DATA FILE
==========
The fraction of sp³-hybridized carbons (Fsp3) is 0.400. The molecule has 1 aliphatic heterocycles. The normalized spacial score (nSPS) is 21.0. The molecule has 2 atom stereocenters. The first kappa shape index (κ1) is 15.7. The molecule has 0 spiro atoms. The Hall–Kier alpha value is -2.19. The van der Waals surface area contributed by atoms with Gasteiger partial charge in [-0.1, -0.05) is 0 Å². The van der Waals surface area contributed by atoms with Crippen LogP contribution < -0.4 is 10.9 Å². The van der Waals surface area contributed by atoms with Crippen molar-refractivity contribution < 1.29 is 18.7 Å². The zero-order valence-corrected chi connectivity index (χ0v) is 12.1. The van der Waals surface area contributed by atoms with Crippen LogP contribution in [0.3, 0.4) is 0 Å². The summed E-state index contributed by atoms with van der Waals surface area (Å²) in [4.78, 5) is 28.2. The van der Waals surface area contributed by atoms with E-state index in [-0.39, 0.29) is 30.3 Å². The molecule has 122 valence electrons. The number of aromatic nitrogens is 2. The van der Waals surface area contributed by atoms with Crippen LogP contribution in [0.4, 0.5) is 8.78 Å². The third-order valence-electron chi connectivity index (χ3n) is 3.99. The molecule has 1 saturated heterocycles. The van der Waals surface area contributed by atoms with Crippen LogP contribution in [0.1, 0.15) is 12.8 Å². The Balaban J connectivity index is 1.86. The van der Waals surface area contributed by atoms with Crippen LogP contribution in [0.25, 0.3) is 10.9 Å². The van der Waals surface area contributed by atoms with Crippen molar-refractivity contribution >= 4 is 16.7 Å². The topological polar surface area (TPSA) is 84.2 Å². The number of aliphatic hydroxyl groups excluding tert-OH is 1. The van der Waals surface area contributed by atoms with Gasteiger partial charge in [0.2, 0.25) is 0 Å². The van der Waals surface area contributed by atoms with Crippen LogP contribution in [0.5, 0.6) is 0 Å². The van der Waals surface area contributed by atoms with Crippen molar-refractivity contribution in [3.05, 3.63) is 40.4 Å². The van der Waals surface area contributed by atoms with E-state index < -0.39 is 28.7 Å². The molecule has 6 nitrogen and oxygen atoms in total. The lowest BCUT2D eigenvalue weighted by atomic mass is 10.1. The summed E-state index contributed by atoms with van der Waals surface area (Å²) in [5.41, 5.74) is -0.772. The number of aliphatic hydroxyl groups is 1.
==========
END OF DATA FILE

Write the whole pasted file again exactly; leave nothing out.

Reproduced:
The fraction of sp³-hybridized carbons (Fsp3) is 0.400. The molecule has 1 aliphatic heterocycles. The normalized spacial score (nSPS) is 21.0. The molecule has 2 atom stereocenters. The first kappa shape index (κ1) is 15.7. The molecule has 0 spiro atoms. The Hall–Kier alpha value is -2.19. The van der Waals surface area contributed by atoms with Gasteiger partial charge in [-0.1, -0.05) is 0 Å². The van der Waals surface area contributed by atoms with Crippen LogP contribution < -0.4 is 10.9 Å². The van der Waals surface area contributed by atoms with Crippen molar-refractivity contribution < 1.29 is 18.7 Å². The zero-order valence-corrected chi connectivity index (χ0v) is 12.1. The van der Waals surface area contributed by atoms with Crippen LogP contribution in [0.3, 0.4) is 0 Å². The summed E-state index contributed by atoms with van der Waals surface area (Å²) in [4.78, 5) is 28.2. The van der Waals surface area contributed by atoms with E-state index in [-0.39, 0.29) is 30.3 Å². The molecule has 122 valence electrons. The number of aromatic nitrogens is 2. The van der Waals surface area contributed by atoms with Crippen LogP contribution in [0.4, 0.5) is 8.78 Å². The third-order valence-electron chi connectivity index (χ3n) is 3.99. The molecule has 1 saturated heterocycles. The van der Waals surface area contributed by atoms with Crippen LogP contribution in [0.1, 0.15) is 12.8 Å². The Balaban J connectivity index is 1.86. The van der Waals surface area contributed by atoms with Crippen LogP contribution in [0.25, 0.3) is 10.9 Å². The van der Waals surface area contributed by atoms with Crippen molar-refractivity contribution >= 4 is 16.7 Å². The topological polar surface area (TPSA) is 84.2 Å². The number of aliphatic hydroxyl groups excluding tert-OH is 1. The van der Waals surface area contributed by atoms with Gasteiger partial charge in [0.2, 0.25) is 0 Å². The van der Waals surface area contributed by atoms with Crippen LogP contribution in [0.5, 0.6) is 0 Å². The van der Waals surface area contributed by atoms with Crippen molar-refractivity contribution in [3.05, 3.63) is 40.4 Å². The van der Waals surface area contributed by atoms with E-state index < -0.39 is 28.7 Å². The molecule has 6 nitrogen and oxygen atoms in total. The lowest BCUT2D eigenvalue weighted by atomic mass is 10.1. The summed E-state index contributed by atoms with van der Waals surface area (Å²) in [5.41, 5.74) is -0.772. The number of aliphatic hydroxyl groups is 1.